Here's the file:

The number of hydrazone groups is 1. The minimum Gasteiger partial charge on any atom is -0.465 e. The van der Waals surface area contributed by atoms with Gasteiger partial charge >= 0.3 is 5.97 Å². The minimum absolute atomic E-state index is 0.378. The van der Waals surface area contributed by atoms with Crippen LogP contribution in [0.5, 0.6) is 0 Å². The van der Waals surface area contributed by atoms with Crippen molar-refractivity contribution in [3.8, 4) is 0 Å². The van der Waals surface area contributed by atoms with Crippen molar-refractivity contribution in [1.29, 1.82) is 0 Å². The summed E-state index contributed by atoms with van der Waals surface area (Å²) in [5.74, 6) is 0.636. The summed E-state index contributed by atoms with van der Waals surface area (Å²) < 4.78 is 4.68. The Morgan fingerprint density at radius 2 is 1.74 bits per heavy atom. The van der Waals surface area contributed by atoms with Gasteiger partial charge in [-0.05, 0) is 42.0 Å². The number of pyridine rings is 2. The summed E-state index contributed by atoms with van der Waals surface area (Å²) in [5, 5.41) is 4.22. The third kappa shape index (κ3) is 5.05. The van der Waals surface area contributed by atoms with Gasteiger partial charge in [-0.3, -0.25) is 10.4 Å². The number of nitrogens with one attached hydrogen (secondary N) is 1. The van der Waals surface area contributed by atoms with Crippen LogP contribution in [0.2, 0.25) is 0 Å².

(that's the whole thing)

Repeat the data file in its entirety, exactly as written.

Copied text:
The number of hydrazone groups is 1. The minimum Gasteiger partial charge on any atom is -0.465 e. The van der Waals surface area contributed by atoms with Gasteiger partial charge >= 0.3 is 5.97 Å². The minimum absolute atomic E-state index is 0.378. The van der Waals surface area contributed by atoms with Crippen LogP contribution in [0.5, 0.6) is 0 Å². The van der Waals surface area contributed by atoms with Crippen molar-refractivity contribution in [3.8, 4) is 0 Å². The van der Waals surface area contributed by atoms with Crippen molar-refractivity contribution in [1.29, 1.82) is 0 Å². The summed E-state index contributed by atoms with van der Waals surface area (Å²) in [5.74, 6) is 0.636. The summed E-state index contributed by atoms with van der Waals surface area (Å²) < 4.78 is 4.68. The Morgan fingerprint density at radius 2 is 1.74 bits per heavy atom. The van der Waals surface area contributed by atoms with Gasteiger partial charge in [-0.05, 0) is 42.0 Å². The number of pyridine rings is 2. The summed E-state index contributed by atoms with van der Waals surface area (Å²) in [5, 5.41) is 4.22. The third kappa shape index (κ3) is 5.05. The van der Waals surface area contributed by atoms with Gasteiger partial charge in [-0.3, -0.25) is 10.4 Å². The number of nitrogens with one attached hydrogen (secondary N) is 1. The van der Waals surface area contributed by atoms with Crippen LogP contribution in [0.2, 0.25) is 0 Å².